Friday, October 17, 2014

A Lot of Heart

On Thursday night, while husband is at school having a meeting of choir parents, I drop off teen at Peabody Chorus, then head to Second Chance with a craving for chili dogs (no onions). A woman dining alone is not a big deal these days...with an iPad...and 2nd Chance always feels like home.

Ping! Facebook Messenger--

Hi!! Anyone able to pick us up at the Dobbin Center? Car is dead :-(

I need to finish dinner at Second Chance but then I could?

That's great. We're gonna grab something to eat from Panera, so take your time!

My neighbors on the corner were stuck, sent out a call via Facebook to our little group of neighbors, and boom! problem solved.

I am deep down a shy person. I have really learned everything I know about this kind of neighborliness from my husband. He has been a great influence on my behavior. If it's the kind of thing Richard wouldn't hesitate to do, then I feel comfortable doing it, too. It truly is something you have to learn.

The good news is that you don't have to learn it as a child. It's never to late to learn to be a neighbor and we can learn from each other all the time. Even if you are shy. Even if you are coming late to the game.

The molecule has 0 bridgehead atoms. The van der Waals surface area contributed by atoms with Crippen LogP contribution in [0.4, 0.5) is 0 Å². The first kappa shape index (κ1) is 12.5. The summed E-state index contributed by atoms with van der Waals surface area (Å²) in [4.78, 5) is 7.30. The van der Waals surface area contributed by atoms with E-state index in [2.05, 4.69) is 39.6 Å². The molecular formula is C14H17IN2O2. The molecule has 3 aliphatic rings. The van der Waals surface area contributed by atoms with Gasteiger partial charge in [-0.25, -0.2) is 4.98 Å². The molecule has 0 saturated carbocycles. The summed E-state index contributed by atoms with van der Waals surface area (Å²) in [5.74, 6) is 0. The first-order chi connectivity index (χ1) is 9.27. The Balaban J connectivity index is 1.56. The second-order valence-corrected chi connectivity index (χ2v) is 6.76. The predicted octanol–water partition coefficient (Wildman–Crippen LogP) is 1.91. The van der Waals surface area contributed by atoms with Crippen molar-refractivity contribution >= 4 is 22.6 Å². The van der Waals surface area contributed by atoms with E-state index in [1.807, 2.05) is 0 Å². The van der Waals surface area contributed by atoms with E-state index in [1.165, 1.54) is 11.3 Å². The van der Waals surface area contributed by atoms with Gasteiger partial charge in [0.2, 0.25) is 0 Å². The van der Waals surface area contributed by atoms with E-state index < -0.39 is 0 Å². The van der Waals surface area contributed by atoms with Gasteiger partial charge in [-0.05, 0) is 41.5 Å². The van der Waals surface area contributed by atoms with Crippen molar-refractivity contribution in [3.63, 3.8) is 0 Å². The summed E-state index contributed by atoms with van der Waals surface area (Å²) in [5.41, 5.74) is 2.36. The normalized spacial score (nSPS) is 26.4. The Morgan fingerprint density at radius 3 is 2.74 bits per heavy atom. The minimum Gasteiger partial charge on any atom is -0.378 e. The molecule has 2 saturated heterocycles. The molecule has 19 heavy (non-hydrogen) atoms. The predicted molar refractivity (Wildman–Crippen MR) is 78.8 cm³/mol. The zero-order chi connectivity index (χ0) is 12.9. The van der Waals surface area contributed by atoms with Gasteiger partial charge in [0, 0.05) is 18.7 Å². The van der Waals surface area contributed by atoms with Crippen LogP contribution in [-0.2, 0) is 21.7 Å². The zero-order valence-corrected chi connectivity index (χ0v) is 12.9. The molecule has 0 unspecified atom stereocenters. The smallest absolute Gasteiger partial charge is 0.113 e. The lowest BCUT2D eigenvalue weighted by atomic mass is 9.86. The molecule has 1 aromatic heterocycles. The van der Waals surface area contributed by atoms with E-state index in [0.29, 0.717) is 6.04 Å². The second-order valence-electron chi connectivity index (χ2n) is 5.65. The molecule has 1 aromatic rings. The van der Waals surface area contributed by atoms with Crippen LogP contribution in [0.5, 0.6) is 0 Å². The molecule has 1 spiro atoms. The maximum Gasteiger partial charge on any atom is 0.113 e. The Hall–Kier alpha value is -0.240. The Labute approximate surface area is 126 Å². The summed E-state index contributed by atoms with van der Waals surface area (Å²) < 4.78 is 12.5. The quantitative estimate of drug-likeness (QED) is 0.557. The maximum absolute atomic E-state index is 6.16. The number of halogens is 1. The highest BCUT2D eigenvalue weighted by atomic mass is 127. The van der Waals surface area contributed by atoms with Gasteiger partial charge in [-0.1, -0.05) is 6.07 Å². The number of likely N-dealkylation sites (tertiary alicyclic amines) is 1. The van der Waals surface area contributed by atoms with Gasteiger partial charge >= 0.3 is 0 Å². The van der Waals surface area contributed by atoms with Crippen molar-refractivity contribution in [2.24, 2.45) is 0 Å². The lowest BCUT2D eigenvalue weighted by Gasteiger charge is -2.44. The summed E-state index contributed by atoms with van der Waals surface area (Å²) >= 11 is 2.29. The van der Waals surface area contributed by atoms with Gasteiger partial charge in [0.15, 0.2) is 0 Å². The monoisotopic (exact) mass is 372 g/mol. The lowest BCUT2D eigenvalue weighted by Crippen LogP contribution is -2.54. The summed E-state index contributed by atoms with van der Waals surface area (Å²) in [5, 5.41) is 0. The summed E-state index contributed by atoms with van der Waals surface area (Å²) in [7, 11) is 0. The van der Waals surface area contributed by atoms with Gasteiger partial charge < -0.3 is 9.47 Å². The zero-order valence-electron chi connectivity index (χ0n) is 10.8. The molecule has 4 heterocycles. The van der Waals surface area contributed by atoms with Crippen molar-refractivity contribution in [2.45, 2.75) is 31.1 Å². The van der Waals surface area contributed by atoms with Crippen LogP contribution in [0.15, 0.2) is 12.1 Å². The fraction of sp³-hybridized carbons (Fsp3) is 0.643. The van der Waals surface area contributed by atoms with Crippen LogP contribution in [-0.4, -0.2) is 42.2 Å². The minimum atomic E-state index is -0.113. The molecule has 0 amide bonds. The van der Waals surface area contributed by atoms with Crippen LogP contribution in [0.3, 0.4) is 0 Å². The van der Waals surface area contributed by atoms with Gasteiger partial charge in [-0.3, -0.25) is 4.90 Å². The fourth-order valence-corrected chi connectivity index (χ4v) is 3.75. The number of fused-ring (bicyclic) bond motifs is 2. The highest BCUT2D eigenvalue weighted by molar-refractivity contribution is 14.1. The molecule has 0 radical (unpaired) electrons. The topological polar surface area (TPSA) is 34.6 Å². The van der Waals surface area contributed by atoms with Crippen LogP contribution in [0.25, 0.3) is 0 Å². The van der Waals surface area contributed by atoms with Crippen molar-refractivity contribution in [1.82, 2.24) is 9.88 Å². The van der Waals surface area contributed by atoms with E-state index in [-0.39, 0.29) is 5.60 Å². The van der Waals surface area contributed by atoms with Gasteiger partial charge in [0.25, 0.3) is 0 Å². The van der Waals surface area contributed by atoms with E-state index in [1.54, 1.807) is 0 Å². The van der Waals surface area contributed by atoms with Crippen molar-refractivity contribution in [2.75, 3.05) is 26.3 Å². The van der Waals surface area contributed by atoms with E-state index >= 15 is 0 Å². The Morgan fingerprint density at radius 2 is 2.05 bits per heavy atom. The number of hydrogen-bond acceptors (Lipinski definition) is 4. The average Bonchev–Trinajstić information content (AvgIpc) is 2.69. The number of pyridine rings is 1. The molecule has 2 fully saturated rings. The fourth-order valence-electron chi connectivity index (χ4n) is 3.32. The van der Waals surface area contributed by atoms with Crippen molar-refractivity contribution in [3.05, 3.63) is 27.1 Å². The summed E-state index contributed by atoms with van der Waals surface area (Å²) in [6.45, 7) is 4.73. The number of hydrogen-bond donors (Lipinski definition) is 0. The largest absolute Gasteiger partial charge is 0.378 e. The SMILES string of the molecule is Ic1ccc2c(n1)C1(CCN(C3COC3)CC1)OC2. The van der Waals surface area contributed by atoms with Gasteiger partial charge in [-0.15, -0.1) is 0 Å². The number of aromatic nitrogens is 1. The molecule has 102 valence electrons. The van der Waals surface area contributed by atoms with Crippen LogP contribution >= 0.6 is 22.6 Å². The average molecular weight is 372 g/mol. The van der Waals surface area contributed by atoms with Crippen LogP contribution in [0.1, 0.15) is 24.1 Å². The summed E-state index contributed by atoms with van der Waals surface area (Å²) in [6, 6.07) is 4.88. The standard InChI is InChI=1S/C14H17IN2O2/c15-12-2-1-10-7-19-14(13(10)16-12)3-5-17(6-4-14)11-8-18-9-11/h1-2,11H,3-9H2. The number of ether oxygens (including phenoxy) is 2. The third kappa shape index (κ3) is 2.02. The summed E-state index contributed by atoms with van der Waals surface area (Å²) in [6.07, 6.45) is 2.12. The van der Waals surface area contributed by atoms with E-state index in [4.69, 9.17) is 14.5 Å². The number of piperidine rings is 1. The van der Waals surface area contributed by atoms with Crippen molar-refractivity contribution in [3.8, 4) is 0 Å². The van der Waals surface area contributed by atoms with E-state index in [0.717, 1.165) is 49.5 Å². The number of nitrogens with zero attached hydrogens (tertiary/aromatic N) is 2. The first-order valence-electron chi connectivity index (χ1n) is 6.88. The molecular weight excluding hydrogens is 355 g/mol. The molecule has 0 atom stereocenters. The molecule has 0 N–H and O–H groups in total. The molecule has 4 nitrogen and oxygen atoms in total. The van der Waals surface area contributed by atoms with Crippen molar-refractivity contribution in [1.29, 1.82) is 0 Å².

So, in the spirit of a #summerofneighbors that can last all year long, I have thrown myself into the new "Oakland Mills is Awesome" Facebook page. We share highlights, triumphs, good ideas. This tutorial on how to say hi to someone on the street made me smile. After all,

So when a wonderful neighbor shared this piece, it all came together in my mind.

What is the village effect?

The village effect is a metaphor for the social contacts we all need as humans in order to thrive. These are the strong social ties that develop naturally in a village, where by necessity you cross paths with each other repeatedly every day. When you think of most villages, there is a central square, a public area where everyone converges or passes by going to the grocer or the post office or city hall or to sit at a cafe.

What we need to survive, and to thrive, are not fewer poor people, not higher test scores, not luxury condos. Human interaction, human connection, and empathy towards our fellow-beings are at the core of what we need.

It can start with something as simple as a wave on the street, or a ride home to a stranded neighbor. Yet it is the most signigicant transformation--dare I say re-invention?--that will make a difference in how we, and our neighbors, will live.

"It's a vibrant and diverse community, with a lot of heart," said a parent at the Oakland Mills Cultural Arts Festival. I couldn't agree more.



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